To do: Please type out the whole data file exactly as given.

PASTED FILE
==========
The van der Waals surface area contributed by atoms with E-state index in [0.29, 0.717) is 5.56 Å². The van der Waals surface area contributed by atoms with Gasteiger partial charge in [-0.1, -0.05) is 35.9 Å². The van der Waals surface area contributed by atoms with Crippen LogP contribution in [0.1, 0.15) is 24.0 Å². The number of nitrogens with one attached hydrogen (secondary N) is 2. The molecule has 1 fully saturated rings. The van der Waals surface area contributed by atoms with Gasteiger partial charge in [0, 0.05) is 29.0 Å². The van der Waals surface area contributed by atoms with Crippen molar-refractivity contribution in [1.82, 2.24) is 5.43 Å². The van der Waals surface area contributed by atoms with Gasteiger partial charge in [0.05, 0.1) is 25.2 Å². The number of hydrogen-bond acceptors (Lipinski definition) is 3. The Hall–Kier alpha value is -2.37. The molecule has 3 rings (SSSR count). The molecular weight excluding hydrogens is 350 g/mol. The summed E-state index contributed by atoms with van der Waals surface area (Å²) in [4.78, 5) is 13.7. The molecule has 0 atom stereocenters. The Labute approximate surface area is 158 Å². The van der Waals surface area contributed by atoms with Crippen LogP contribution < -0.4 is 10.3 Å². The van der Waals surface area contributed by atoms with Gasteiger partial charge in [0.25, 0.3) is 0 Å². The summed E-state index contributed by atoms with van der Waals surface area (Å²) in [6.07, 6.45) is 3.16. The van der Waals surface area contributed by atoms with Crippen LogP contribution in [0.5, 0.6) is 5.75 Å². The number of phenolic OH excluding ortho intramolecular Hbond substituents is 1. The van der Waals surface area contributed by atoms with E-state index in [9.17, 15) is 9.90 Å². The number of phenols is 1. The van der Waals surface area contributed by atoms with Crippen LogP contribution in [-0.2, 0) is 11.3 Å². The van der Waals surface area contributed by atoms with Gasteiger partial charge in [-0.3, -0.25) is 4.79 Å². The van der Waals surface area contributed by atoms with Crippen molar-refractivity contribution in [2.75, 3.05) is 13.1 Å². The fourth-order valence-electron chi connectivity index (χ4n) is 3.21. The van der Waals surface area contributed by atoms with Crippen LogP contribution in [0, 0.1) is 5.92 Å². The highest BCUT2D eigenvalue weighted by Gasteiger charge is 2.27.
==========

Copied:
The van der Waals surface area contributed by atoms with E-state index in [0.29, 0.717) is 5.56 Å². The van der Waals surface area contributed by atoms with Gasteiger partial charge in [-0.1, -0.05) is 35.9 Å². The van der Waals surface area contributed by atoms with Crippen LogP contribution in [0.1, 0.15) is 24.0 Å². The number of nitrogens with one attached hydrogen (secondary N) is 2. The molecule has 1 fully saturated rings. The van der Waals surface area contributed by atoms with Gasteiger partial charge in [0, 0.05) is 29.0 Å². The van der Waals surface area contributed by atoms with Crippen molar-refractivity contribution in [1.82, 2.24) is 5.43 Å². The van der Waals surface area contributed by atoms with Gasteiger partial charge in [0.05, 0.1) is 25.2 Å². The number of hydrogen-bond acceptors (Lipinski definition) is 3. The Hall–Kier alpha value is -2.37. The molecule has 3 rings (SSSR count). The molecular weight excluding hydrogens is 350 g/mol. The summed E-state index contributed by atoms with van der Waals surface area (Å²) in [4.78, 5) is 13.7. The molecule has 0 atom stereocenters. The Labute approximate surface area is 158 Å². The van der Waals surface area contributed by atoms with Crippen LogP contribution < -0.4 is 10.3 Å². The van der Waals surface area contributed by atoms with Gasteiger partial charge in [0.25, 0.3) is 0 Å². The summed E-state index contributed by atoms with van der Waals surface area (Å²) in [6.07, 6.45) is 3.16. The van der Waals surface area contributed by atoms with Crippen LogP contribution in [0.5, 0.6) is 5.75 Å². The number of phenolic OH excluding ortho intramolecular Hbond substituents is 1. The van der Waals surface area contributed by atoms with E-state index in [9.17, 15) is 9.90 Å². The number of phenols is 1. The van der Waals surface area contributed by atoms with Crippen LogP contribution in [-0.2, 0) is 11.3 Å². The van der Waals surface area contributed by atoms with Gasteiger partial charge in [-0.3, -0.25) is 4.79 Å². The van der Waals surface area contributed by atoms with Crippen molar-refractivity contribution in [2.75, 3.05) is 13.1 Å². The fourth-order valence-electron chi connectivity index (χ4n) is 3.21. The van der Waals surface area contributed by atoms with Crippen LogP contribution in [0, 0.1) is 5.92 Å². The highest BCUT2D eigenvalue weighted by Gasteiger charge is 2.27.